There are many members of the Cree Nation who still carry with them deep scars and pain from their time in numerous Indian Residential Schools across Canada. The recent revelations from Kamloops of the mass grave of 215 children has caused a resurgence of pain and anguish for those that experienced the genocidal actions of churches and previous governments. It is imperative that people understand that this goes far beyond the pain suffered by former students. Often forgotten or ignored is the pain of the communities where for 11 months every year the vibrant voices of all children would be silenced. The anguish that parents and communities were left with as their children were taken to faraway schools left indelible pains that became immeasurable for those whose children just never returned home. Even when your child came home you would be reminded by witnessing the broken families whose children never returned, that your child’s absence was not temporary but a real threat that you would lose them forever. To this day community members remember the evening the day children were taken away and the sound of crying that would start in one tent and would spread like a painful wave through the whole community as parents and grandparents tried to come to terms with what they had lost.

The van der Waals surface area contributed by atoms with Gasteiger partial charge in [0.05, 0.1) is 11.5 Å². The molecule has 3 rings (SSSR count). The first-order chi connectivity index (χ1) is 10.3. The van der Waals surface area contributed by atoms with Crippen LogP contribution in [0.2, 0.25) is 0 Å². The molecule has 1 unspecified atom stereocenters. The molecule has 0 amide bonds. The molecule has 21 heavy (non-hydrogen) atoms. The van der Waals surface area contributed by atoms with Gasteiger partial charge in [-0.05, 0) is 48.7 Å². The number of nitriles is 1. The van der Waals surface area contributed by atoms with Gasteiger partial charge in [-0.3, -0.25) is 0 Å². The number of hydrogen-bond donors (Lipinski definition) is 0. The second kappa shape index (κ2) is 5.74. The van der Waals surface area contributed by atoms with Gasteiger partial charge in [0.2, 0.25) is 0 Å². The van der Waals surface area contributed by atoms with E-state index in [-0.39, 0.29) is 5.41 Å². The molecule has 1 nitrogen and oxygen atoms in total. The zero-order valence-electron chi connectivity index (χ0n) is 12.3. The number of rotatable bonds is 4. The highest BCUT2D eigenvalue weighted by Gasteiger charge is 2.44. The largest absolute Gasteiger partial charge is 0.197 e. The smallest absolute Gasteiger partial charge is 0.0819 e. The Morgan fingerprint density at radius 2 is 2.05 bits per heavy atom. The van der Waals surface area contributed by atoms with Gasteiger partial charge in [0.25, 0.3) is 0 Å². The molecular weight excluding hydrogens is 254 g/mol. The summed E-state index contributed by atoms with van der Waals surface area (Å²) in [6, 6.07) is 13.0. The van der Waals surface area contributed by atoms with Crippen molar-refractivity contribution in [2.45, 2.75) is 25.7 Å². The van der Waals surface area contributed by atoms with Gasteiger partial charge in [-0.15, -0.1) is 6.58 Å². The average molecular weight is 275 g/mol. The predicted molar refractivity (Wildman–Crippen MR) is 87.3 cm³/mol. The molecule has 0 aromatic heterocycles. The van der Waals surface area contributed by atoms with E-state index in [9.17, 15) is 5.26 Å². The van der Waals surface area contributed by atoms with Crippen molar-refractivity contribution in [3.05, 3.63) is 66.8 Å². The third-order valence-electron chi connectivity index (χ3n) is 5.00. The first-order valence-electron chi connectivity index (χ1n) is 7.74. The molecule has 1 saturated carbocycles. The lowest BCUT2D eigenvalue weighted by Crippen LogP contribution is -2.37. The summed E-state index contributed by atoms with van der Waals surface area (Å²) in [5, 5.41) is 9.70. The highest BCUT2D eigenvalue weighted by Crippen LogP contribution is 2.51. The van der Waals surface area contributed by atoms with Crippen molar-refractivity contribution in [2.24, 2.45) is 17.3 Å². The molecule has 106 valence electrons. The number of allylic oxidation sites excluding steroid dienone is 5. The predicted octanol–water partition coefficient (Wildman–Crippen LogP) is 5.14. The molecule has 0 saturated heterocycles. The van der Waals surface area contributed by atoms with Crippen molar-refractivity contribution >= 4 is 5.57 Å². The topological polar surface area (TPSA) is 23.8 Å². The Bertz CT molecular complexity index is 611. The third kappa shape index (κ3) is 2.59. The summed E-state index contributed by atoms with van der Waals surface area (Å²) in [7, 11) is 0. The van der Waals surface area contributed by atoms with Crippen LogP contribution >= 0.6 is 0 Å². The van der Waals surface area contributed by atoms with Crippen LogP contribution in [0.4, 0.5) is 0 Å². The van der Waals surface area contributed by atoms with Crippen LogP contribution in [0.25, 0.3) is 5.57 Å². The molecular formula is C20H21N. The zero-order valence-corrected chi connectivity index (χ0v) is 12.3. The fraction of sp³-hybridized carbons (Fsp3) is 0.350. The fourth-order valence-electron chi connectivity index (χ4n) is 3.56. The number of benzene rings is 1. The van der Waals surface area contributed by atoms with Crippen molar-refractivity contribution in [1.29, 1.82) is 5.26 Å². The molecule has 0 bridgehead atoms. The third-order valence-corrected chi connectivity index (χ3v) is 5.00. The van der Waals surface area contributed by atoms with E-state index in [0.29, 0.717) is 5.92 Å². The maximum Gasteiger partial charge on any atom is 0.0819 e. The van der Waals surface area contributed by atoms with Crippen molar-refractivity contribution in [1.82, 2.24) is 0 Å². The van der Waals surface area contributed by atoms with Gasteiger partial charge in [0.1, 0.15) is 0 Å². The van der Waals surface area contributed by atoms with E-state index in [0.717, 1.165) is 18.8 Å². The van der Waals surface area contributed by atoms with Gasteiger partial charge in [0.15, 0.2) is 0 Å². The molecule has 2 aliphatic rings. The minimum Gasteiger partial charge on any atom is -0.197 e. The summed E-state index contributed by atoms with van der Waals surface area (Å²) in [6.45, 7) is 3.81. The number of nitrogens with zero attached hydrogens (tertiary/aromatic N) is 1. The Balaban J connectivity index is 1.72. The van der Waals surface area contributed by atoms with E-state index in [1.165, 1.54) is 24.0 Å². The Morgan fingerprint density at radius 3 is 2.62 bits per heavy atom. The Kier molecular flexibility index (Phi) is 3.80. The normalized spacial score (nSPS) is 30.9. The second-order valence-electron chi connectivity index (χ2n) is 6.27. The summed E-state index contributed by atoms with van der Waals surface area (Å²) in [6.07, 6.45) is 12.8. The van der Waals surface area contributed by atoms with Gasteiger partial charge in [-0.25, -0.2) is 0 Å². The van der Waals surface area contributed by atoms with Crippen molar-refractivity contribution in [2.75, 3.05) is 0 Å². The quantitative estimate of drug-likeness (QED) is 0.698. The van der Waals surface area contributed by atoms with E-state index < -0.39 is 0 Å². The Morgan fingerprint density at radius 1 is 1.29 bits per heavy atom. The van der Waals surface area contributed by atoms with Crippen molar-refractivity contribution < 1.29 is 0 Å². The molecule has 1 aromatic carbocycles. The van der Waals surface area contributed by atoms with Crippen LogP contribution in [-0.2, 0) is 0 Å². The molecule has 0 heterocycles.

The legacy of Indian Residential Schools is particularly cruel to our youth of today. Although it might help our youth understand, as is common with those who have experienced severe trauma, many parents do not share what they went through at Indian Residential Schools. To share stories of torture, physical and sexual abuse, and what had to be done in order to survive goes against the very instincts associated with parenthood, as every fibre begs us to protect our children from the ugliness in the world. So, we suffer in silence and our youth suffer in the aftermath without explanation or reason. The painful legacy of Indian Residential Schools will not end when the last student passes on because it is a cancer that has spread to every aspect of our lives, the fabric of our communities. It can be linked to the chronic pandemic of social and health problems that all Indigenous communities suffer from today. It is not any surprise that we over-represent prison populations, poverty demographics or chronic health diseases associated with a broken spirit.